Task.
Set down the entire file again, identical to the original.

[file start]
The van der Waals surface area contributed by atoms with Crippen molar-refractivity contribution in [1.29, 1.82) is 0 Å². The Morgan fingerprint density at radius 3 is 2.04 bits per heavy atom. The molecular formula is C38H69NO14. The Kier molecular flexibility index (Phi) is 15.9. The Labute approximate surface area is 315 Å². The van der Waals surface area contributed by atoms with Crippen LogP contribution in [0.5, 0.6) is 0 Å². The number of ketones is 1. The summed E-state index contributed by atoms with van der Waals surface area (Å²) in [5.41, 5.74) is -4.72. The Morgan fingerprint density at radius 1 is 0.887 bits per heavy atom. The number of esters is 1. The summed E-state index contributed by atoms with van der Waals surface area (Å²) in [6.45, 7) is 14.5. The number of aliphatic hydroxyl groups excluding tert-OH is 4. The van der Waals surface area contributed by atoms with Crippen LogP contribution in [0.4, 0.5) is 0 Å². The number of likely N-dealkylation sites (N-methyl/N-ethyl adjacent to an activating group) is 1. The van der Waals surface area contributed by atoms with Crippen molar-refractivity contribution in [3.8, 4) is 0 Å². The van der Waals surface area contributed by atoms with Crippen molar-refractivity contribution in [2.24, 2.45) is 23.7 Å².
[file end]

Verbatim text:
The van der Waals surface area contributed by atoms with Crippen molar-refractivity contribution in [1.29, 1.82) is 0 Å². The Morgan fingerprint density at radius 3 is 2.04 bits per heavy atom. The molecular formula is C38H69NO14. The Kier molecular flexibility index (Phi) is 15.9. The Labute approximate surface area is 315 Å². The van der Waals surface area contributed by atoms with Crippen LogP contribution in [0.5, 0.6) is 0 Å². The number of ketones is 1. The summed E-state index contributed by atoms with van der Waals surface area (Å²) in [5.41, 5.74) is -4.72. The Morgan fingerprint density at radius 1 is 0.887 bits per heavy atom. The number of esters is 1. The summed E-state index contributed by atoms with van der Waals surface area (Å²) in [6.45, 7) is 14.5. The number of aliphatic hydroxyl groups excluding tert-OH is 4. The van der Waals surface area contributed by atoms with Crippen LogP contribution in [0.4, 0.5) is 0 Å². The number of likely N-dealkylation sites (N-methyl/N-ethyl adjacent to an activating group) is 1. The van der Waals surface area contributed by atoms with Crippen molar-refractivity contribution in [3.8, 4) is 0 Å². The van der Waals surface area contributed by atoms with Crippen molar-refractivity contribution in [2.24, 2.45) is 23.7 Å².